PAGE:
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Alternative jails

April 16, 2002|BY BOB MAGINNIS

The term "correctional facility" is a nicer name for a jail or a prison, but all too often they fail to correct the behavior that brought inmates there in the first place. Now a program in West Virginia promises something better, at a lower cost to taxpayers. We'll watch this effort with interest.

The program is called alternative incarceration and is designed for non-violent offenders. In some counties, it involves home confinement, in which the offender is attached to a monitoring device which restricts his or her movements.

Such a system saved Cabell County $1.6 million in correctional costs in a year's time, plus brought in $200,000 because inmates involved pay to be in the program. The cost is a about $4 a day, versus the $40-a-day figure that the state charges counties to house their inmates in regional jails.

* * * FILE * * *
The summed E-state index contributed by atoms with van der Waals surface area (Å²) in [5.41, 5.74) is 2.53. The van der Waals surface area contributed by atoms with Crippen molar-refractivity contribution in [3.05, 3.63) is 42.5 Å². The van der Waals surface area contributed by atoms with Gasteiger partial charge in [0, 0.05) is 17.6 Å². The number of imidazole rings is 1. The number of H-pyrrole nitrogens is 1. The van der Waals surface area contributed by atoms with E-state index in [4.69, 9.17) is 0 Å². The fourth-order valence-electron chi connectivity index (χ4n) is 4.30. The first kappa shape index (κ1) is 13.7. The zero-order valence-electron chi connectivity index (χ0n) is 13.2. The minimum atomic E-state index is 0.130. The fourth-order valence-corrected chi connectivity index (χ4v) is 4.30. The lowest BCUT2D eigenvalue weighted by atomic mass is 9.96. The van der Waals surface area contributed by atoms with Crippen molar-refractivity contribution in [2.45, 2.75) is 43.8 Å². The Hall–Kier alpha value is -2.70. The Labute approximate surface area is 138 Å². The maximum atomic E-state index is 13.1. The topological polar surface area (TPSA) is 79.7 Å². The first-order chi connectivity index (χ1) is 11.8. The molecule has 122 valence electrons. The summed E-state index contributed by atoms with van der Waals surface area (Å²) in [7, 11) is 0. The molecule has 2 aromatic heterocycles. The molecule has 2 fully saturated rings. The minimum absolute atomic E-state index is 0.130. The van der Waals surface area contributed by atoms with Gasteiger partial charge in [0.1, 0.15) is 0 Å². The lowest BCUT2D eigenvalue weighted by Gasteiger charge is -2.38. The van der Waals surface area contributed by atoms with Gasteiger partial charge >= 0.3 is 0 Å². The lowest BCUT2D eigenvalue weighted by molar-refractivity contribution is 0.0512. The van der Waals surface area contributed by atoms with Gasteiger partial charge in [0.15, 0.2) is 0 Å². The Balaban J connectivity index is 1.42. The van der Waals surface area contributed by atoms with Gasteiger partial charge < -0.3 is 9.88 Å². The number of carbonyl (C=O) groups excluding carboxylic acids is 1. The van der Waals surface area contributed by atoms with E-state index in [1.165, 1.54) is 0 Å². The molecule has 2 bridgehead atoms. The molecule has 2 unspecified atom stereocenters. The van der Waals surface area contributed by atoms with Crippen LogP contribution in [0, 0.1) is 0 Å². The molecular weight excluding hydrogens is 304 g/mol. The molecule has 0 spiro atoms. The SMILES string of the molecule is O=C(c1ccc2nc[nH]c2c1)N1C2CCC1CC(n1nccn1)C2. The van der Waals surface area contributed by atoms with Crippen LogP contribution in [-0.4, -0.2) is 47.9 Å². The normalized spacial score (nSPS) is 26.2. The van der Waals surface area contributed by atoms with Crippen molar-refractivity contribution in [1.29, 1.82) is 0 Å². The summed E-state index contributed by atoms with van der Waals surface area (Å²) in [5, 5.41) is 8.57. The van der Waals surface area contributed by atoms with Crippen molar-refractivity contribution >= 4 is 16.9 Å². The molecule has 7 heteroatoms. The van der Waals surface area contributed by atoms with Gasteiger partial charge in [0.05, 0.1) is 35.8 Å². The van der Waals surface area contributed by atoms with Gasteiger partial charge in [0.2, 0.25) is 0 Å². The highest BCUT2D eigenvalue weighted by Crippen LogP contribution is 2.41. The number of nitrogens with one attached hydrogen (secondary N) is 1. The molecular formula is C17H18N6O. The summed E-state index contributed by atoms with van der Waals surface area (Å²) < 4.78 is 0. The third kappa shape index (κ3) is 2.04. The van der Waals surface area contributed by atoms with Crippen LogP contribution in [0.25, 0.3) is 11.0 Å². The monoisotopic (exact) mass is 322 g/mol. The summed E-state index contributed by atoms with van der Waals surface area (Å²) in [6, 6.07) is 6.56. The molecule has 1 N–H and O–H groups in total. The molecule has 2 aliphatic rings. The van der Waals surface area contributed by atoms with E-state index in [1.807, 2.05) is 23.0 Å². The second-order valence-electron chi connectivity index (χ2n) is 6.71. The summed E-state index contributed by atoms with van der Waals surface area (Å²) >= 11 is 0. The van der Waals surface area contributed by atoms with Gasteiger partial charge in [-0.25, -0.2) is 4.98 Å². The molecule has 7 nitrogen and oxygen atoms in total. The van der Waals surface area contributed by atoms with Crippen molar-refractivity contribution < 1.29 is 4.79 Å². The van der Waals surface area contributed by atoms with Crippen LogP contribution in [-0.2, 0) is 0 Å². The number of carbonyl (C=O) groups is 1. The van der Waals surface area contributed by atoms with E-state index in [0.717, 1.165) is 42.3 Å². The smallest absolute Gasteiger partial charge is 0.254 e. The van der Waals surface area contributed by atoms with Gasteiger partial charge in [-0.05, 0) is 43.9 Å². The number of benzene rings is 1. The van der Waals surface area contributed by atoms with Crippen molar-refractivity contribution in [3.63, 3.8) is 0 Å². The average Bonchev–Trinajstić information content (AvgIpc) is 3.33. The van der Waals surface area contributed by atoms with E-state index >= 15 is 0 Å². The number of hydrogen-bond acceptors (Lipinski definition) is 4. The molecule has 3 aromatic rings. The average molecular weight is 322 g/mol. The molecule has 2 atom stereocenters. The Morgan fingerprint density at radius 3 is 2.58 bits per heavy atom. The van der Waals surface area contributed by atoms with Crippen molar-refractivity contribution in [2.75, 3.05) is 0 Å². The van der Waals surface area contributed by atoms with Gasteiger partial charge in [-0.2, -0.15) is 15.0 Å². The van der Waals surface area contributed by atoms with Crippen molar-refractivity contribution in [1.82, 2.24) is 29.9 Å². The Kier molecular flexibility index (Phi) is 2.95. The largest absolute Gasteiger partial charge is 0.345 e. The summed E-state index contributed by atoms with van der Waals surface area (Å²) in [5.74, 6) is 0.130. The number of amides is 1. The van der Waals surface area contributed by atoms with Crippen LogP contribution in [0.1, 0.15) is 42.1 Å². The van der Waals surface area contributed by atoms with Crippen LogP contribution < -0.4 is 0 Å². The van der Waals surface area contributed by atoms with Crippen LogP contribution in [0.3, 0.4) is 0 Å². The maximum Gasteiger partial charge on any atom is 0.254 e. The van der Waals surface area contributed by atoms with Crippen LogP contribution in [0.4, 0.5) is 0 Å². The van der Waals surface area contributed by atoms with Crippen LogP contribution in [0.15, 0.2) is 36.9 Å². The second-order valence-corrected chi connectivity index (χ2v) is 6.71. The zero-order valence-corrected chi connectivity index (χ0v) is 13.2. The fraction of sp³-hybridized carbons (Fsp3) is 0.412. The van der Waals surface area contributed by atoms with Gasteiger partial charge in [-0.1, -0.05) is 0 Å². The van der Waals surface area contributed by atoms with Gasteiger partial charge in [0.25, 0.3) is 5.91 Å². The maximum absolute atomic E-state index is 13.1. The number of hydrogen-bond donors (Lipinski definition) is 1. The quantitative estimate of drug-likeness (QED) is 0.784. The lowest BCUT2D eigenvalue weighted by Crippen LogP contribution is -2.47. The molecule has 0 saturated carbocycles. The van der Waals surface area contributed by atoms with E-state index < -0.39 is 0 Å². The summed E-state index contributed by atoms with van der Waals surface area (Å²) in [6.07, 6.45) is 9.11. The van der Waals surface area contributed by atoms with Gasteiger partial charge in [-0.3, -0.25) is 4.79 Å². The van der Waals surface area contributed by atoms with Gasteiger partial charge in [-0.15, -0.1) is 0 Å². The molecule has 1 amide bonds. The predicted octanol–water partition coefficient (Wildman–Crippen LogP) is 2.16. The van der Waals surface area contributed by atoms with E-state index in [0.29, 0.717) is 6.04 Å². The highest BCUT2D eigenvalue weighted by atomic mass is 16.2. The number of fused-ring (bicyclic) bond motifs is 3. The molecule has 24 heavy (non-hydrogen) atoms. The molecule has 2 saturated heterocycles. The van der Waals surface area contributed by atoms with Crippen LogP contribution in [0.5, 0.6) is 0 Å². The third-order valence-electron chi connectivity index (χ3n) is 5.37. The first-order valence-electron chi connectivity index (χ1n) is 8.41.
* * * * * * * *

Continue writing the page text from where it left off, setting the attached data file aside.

More interesting, however, is the work taking place in the James Lee Day report centers, located in Weirton and Wheeling. This system also targets minor offenses, such as repeat offenders of drinking-while driving laws, drug possession and simple assault.

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Under this system, the offenders remain on the street, but must report to the centers every day for counseling, random drug and alcohol tests and classes in everything from anger management to drug rehabilitation. Some community service is also required.

All costs of the program are borne by the offenders, who essentially pay to be involved as the price of being able to remain free and continue working.

It makes sense that such a system would lead to improved behavior because it give offenders the structure that their lives often lack.

How successful it is will probably depend on how dedicated the people who staff the report centers are, because the best curriculum still requires a committed teacher. But the idea of giving good behavior daily reinforcement is as old as the family itself and should work if report center staffers are as a diligent as the good parents we know.

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